Marketers are struggling to get a handle on cross-channel attribution, judging by several efforts now in progress.
For example, the Data & Marketing Association (DMA) has created a sample RFI and glossary, defining every term from “match rate” to “truth set.” And the Coalition for Innovative Media Measurement (CIMM) will release a white paper, “Best Practices in Multi-touch Attribution and ROI Analyses” during its Cross-Platform Media Measurement & Data Summit in New York on Feb. 16.
Now being developed with Sequent Partners, that paper will focus on attribution modeling, marketing-mix models and what CIMM calls “single-source analyses based on exposure and purchase data matched at the household level.”
Why this attention now? The purpose is to “bring some consistency and clarity,” to the wild-west environment that now prevails in the field, said Jane Clark, the CEO and managing director of CIMM, during a recent briefing.
One problem is that vendors and marketers use different language to describe the discipline. “We came to the conclusion that it’s still very early days,” Clarke said.
For this reason, marketers may not be getting the precise solutions they need.
Comparisons are difficult. In general, though, older data companies “are taking a bit more care in making sure they are doing it correctly,” Clarke said. Some newer ones may be developing probalistic algorithms that “can’t possibly be validated.”
She added that “even companies that you think are 100% deterministic are not really 100%.”
At the same time, many companies in this space are “buying each other.”
Then there are the “macro-level” data issues. In a recent paper titled “Best Practices in Cross-Device and Cross-Channel Identity Measurement,” CIMM defined these as:
MediaMath’s Ari Buchalter concluded in the paper that “Some of the data are … just perpetually inaccurate. People move. They create new log-ins. There’s a percentage of those data that are always inaccurate and out-of-date.”
Where does that leave the end-user marketer? Asking the following questions: “Where are you sourcing the data, how much is black box, can you figure out all sources, how often they’re refreshed and updated, and how solid and reliable they are? You can’t take it at face value,” Clarke said.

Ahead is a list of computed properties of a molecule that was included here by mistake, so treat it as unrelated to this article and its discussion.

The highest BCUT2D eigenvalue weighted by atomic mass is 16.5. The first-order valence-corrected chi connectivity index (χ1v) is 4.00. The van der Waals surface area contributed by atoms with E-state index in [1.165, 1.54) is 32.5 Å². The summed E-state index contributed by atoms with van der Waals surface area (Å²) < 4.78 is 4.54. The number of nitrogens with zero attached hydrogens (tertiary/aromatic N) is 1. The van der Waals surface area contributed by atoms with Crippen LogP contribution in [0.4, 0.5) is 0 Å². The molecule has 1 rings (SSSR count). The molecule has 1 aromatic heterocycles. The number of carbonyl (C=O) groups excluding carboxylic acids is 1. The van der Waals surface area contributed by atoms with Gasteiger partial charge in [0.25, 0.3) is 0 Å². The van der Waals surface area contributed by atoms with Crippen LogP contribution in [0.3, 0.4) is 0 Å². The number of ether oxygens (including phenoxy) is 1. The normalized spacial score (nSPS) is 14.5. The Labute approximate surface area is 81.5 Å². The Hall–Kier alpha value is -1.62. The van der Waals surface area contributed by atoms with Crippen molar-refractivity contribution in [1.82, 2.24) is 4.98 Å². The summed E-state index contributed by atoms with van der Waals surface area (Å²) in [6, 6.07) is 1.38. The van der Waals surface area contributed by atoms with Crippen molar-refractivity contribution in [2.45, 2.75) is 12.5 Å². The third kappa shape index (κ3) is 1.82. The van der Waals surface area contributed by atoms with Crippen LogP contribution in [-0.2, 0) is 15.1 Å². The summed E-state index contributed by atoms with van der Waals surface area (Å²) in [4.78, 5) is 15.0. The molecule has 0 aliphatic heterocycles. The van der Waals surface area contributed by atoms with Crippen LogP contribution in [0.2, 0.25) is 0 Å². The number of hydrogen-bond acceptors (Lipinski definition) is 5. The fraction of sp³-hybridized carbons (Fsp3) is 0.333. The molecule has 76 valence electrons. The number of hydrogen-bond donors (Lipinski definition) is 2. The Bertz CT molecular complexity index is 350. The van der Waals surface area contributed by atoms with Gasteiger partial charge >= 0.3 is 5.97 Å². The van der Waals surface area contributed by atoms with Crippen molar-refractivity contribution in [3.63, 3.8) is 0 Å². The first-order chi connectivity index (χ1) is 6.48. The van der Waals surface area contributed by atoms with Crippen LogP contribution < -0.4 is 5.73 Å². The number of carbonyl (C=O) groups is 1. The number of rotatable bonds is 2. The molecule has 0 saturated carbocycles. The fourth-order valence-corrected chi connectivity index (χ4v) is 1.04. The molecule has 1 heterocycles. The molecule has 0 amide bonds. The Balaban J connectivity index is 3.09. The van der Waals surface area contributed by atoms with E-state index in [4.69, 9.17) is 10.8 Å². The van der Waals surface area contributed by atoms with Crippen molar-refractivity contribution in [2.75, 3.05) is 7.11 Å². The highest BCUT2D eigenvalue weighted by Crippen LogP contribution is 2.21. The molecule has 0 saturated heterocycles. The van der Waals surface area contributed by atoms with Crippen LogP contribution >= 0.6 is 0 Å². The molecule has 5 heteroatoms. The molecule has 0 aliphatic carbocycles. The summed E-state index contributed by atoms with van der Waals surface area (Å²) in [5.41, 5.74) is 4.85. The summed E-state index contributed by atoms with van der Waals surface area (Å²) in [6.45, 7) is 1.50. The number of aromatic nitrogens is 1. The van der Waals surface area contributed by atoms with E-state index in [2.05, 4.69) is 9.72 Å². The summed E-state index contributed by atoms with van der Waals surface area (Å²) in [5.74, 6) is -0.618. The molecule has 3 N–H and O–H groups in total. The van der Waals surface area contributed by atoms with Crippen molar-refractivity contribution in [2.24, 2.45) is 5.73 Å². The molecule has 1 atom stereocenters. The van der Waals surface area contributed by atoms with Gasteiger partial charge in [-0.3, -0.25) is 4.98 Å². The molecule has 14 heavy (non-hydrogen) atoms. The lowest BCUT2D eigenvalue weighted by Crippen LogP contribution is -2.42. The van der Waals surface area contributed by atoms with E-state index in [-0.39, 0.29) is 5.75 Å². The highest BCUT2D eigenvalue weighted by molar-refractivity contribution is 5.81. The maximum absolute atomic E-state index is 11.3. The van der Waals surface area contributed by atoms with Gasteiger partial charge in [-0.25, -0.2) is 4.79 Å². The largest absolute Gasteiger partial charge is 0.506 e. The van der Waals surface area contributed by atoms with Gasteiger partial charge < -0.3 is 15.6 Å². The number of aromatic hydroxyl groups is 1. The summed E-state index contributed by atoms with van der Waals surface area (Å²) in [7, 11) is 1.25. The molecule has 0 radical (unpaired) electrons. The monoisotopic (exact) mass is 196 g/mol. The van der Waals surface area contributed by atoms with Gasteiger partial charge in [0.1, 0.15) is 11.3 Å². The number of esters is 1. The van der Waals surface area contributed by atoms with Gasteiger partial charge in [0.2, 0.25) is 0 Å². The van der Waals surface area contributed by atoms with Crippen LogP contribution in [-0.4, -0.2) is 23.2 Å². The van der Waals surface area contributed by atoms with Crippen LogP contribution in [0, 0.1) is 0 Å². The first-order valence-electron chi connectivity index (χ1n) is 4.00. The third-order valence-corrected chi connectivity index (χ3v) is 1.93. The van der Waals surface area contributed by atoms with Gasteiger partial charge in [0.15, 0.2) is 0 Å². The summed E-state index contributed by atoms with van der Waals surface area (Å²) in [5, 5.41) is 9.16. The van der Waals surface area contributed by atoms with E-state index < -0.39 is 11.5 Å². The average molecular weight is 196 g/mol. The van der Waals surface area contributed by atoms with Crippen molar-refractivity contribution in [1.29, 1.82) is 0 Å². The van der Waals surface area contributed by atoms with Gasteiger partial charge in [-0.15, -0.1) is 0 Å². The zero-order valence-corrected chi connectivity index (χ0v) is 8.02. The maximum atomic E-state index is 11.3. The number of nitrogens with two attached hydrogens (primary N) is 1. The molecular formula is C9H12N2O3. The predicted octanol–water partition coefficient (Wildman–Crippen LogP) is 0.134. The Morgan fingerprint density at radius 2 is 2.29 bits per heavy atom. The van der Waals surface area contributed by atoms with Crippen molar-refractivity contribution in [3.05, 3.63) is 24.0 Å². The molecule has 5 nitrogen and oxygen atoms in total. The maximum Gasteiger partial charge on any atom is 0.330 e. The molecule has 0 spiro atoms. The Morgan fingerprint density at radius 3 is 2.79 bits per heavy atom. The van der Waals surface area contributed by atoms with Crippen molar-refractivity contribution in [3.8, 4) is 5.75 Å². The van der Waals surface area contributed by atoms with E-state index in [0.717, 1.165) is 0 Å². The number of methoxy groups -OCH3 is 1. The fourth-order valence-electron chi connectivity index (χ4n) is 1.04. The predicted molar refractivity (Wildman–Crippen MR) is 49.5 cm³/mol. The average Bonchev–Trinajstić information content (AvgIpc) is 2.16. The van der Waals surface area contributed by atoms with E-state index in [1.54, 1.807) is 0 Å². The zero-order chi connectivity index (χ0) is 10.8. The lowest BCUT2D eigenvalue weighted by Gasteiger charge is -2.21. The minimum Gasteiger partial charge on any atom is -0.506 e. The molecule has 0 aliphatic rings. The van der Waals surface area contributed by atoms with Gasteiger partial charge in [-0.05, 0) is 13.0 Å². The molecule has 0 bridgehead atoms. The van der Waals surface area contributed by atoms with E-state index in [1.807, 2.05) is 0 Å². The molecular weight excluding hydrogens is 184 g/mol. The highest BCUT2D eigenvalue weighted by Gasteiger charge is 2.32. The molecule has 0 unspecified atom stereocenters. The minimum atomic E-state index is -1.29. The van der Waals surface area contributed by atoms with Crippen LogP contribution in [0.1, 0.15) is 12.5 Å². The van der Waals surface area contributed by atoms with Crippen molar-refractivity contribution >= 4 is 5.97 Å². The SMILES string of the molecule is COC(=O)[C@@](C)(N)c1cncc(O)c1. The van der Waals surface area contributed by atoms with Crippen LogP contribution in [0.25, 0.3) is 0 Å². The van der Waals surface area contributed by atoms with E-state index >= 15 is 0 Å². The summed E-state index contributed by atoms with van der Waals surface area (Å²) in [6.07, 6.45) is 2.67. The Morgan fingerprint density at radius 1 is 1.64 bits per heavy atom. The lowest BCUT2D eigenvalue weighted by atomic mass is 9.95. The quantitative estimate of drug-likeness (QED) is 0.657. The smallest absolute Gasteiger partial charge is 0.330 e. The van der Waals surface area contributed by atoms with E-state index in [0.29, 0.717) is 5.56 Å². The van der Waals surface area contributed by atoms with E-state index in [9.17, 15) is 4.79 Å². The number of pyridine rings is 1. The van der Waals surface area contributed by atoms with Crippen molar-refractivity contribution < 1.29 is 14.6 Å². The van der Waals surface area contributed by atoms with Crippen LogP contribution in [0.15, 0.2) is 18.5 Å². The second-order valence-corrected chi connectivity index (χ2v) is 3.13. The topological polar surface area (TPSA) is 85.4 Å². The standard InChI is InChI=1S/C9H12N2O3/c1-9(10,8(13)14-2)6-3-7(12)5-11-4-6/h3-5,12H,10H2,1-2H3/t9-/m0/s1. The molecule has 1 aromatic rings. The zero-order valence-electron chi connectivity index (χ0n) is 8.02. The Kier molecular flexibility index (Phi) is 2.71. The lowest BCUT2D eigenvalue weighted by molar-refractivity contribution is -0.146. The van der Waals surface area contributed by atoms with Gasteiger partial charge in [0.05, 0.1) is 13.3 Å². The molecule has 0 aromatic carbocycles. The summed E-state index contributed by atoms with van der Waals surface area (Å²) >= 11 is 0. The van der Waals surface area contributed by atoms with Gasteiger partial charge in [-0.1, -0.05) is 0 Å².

CIMM is also trying to “bring more granular measurement to television,” Clarke added. The question is: “Can you use these census-based measurements to get away from panels, and be able to link people across devices and offline and online media?”
Finally, cross-channel marketers have to cope with the privacy issue. Clarke cautioned marketers that “you’re as responsible as the vendor if you overstep the bounds into something that’s not a good use of the data.”
In its recent paper, CIMM said that “accuracy in the context of cross-device identification, is typically calculated as the number of matches and non-matches correctly identified, or the number of times a deterministic or probabilistic prediction was correct.”
However, CIMM added that “accuracy scores vary based on approach, and how this measure is calculated varies from solution to solution. As a rule, most accuracy scores do factor in non-matching predictions to calculate accuracy.”
One vendor commented that “the fact that numbers are being put out there that, in practice, count useful and non-useful matches as being equally valued is not helpful.”
CIMM advises marketers to:
The February summit will also feature updates on global cross-platform measurement, kids and teens, multi-platform TV and video.
Correction: Coca-Cola will be represented on a panel at the CIMM summit but will not be presenting research, as an earlier version of this column stated.